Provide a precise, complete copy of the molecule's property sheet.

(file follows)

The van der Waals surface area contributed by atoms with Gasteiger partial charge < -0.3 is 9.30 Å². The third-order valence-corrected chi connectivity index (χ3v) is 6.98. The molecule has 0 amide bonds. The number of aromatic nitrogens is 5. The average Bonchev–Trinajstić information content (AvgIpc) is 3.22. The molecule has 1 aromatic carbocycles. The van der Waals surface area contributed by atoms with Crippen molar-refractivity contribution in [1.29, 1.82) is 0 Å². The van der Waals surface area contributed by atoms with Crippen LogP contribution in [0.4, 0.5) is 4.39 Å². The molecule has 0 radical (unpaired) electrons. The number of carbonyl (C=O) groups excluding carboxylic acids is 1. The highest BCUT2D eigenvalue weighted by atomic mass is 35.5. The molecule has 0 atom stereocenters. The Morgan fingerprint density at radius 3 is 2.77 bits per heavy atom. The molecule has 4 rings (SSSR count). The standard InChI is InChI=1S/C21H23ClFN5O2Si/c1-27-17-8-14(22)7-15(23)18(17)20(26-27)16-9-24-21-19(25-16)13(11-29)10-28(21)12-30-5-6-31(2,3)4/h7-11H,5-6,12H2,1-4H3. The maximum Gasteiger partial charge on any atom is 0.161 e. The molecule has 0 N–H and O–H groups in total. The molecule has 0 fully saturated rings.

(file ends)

The van der Waals surface area contributed by atoms with Gasteiger partial charge < -0.3 is 9.30 Å². The third-order valence-corrected chi connectivity index (χ3v) is 6.98. The molecule has 0 amide bonds. The number of aromatic nitrogens is 5. The average Bonchev–Trinajstić information content (AvgIpc) is 3.22. The molecule has 1 aromatic carbocycles. The van der Waals surface area contributed by atoms with Crippen molar-refractivity contribution in [1.29, 1.82) is 0 Å². The van der Waals surface area contributed by atoms with Crippen LogP contribution in [0.4, 0.5) is 4.39 Å². The molecule has 0 radical (unpaired) electrons. The number of carbonyl (C=O) groups excluding carboxylic acids is 1. The highest BCUT2D eigenvalue weighted by atomic mass is 35.5. The molecule has 0 atom stereocenters. The Morgan fingerprint density at radius 3 is 2.77 bits per heavy atom. The molecule has 4 rings (SSSR count). The standard InChI is InChI=1S/C21H23ClFN5O2Si/c1-27-17-8-14(22)7-15(23)18(17)20(26-27)16-9-24-21-19(25-16)13(11-29)10-28(21)12-30-5-6-31(2,3)4/h7-11H,5-6,12H2,1-4H3. The maximum Gasteiger partial charge on any atom is 0.161 e. The molecule has 0 N–H and O–H groups in total. The molecule has 0 fully saturated rings.